Maritime Magic


Ten months is record time for building and furnishing a home from scratch. Designer Erin Paige Pitts accomplished the feat after dismantling a cottage on-site to recycle into new house plans. Her incentive was getting her husband, two small children and a newborn into this, their permanent home, but so was the end game—settling into the gated, bucolic privacy of Gibson Island with its 360-degree views of the Magothy River and Chesapeake Bay.

“Gibson Island is a place from an earlier time that’s preserved because its natural beauty is prized and separated from the mainland by a causeway,” says Pitts about the place her husband, Gregory Pitts, design director for David Edward Furniture in Baltimore, discovered through friends. His desire to raise a family there got him looking early for a spot among many which are choice. (Frederick Law Olmsted Jr. laid out the island’s master plan in 1922.)

“I love a water view,” says Pitts about the 1.5-acre lot they found between the bay and marshland. “There’s something magical about having the sea and sky worked into a home for your family.”

Their preference for building with the shingle style’s porches, gabled overhangs and weathered shingles fit right into the island’s dominant architecture. The style’s characteristic interior openness could magnify the dynamic views, thought Pitts as she directed her work with an architectural draftsman. The resulting high ceilings and tall windows achieve a spacious volume that feels right on the water. She marshaled every detail into elevations ahead of construction. “Whether it’s for me or a client, I do what I call ‘the download’ to get the facts before I start a project,” says the designer whose two decade-old business recently debuted a satellite office in Delray Beach, Fla. Her own download embraced the comforts she and her family enjoy and a taste level opting for longevity over trendy. “Even though I’m working a lot at home, being on Gibson Island relaxes me,” she says. “I was conscious of working a sense of that tranquility into the rooms.”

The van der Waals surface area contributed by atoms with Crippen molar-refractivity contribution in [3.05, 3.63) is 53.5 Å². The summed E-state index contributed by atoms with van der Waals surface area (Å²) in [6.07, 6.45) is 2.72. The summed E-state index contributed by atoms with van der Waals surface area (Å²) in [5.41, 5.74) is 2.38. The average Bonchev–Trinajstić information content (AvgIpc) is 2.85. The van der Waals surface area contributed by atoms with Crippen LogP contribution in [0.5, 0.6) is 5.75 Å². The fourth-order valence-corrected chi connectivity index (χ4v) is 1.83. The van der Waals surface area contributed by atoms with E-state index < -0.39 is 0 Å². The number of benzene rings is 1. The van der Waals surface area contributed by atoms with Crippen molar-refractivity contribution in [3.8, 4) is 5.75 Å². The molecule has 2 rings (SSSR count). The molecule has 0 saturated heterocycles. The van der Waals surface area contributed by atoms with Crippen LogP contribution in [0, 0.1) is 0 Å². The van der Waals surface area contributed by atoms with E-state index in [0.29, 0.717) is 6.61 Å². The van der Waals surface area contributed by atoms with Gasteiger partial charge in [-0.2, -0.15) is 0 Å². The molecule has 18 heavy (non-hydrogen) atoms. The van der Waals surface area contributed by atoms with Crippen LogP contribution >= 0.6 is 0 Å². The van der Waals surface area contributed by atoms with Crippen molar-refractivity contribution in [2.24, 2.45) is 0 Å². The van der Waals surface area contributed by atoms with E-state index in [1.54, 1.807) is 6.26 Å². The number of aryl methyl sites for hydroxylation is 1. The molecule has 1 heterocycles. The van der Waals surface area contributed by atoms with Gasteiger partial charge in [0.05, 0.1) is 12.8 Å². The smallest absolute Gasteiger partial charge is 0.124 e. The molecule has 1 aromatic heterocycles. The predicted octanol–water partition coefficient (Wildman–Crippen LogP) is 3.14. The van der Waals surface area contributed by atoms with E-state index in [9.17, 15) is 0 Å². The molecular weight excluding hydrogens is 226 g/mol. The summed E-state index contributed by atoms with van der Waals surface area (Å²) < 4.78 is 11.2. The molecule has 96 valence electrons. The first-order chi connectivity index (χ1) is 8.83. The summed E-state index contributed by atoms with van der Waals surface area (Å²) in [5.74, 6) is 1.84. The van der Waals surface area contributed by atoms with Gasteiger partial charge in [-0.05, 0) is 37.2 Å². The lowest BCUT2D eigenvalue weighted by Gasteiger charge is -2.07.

Strong but not overpowering architectural elements are one secret to Pitts’ serene room plans. She brought some exterior motifs—classical columns from the porches and old paneling from the cottage tear-down—into the new work. “I wanted consistent classical elements, inside and out, to relate the spaces in a way that’s easy on the eye,” she says. She trumpeted other strong motifs, including a fireplace with a big, carved ship’s medallion and a wallpaper of a myriad schooling fish for a powder room. They’re eye candy against a light-enhancing backdrop of white walls and millwork. Her trick for avoiding white’s potential monotony is to throw in some balancing color. Blue in several aqueous or maritime shades is woven through the first floor—and the kitchen’s walnut floors relieve and warm its white envelope like a love letter.

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